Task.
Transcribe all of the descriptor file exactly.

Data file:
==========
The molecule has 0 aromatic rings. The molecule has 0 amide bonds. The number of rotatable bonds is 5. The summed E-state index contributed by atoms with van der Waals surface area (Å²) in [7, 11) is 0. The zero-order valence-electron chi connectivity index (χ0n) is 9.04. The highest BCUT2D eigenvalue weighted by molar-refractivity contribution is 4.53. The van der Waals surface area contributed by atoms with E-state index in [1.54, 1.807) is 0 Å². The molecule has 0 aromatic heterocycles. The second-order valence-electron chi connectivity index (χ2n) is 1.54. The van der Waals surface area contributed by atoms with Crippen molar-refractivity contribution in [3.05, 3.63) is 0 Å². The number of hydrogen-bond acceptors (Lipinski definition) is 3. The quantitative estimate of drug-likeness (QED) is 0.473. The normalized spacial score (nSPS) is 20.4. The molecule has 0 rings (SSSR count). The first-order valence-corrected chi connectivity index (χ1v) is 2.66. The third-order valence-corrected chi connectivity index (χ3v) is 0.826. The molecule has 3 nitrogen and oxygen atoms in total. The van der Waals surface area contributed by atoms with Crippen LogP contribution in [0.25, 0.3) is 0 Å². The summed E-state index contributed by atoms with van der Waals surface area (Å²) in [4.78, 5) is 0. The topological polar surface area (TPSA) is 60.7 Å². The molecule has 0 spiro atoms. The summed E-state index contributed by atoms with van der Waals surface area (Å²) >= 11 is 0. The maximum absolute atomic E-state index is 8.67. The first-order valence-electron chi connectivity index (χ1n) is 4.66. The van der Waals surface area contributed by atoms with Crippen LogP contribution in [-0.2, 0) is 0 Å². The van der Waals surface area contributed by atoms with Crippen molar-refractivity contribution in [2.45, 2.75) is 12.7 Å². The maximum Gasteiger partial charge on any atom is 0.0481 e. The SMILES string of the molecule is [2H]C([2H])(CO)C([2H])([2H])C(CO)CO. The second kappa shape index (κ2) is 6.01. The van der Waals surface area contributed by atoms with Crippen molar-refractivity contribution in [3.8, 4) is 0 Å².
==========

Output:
The molecule has 0 aromatic rings. The molecule has 0 amide bonds. The number of rotatable bonds is 5. The summed E-state index contributed by atoms with van der Waals surface area (Å²) in [7, 11) is 0. The zero-order valence-electron chi connectivity index (χ0n) is 9.04. The highest BCUT2D eigenvalue weighted by molar-refractivity contribution is 4.53. The van der Waals surface area contributed by atoms with E-state index in [1.54, 1.807) is 0 Å². The molecule has 0 aromatic heterocycles. The second-order valence-electron chi connectivity index (χ2n) is 1.54. The van der Waals surface area contributed by atoms with Crippen molar-refractivity contribution in [3.05, 3.63) is 0 Å². The number of hydrogen-bond acceptors (Lipinski definition) is 3. The quantitative estimate of drug-likeness (QED) is 0.473. The normalized spacial score (nSPS) is 20.4. The molecule has 0 rings (SSSR count). The first-order valence-corrected chi connectivity index (χ1v) is 2.66. The third-order valence-corrected chi connectivity index (χ3v) is 0.826. The molecule has 3 nitrogen and oxygen atoms in total. The van der Waals surface area contributed by atoms with Crippen LogP contribution in [0.25, 0.3) is 0 Å². The summed E-state index contributed by atoms with van der Waals surface area (Å²) in [4.78, 5) is 0. The topological polar surface area (TPSA) is 60.7 Å². The molecule has 0 spiro atoms. The summed E-state index contributed by atoms with van der Waals surface area (Å²) >= 11 is 0. The maximum absolute atomic E-state index is 8.67. The first-order valence-electron chi connectivity index (χ1n) is 4.66. The van der Waals surface area contributed by atoms with Crippen LogP contribution in [-0.2, 0) is 0 Å². The van der Waals surface area contributed by atoms with Crippen molar-refractivity contribution in [2.45, 2.75) is 12.7 Å². The maximum Gasteiger partial charge on any atom is 0.0481 e. The SMILES string of the molecule is [2H]C([2H])(CO)C([2H])([2H])C(CO)CO. The second kappa shape index (κ2) is 6.01. The van der Waals surface area contributed by atoms with Crippen molar-refractivity contribution in [3.8, 4) is 0 Å².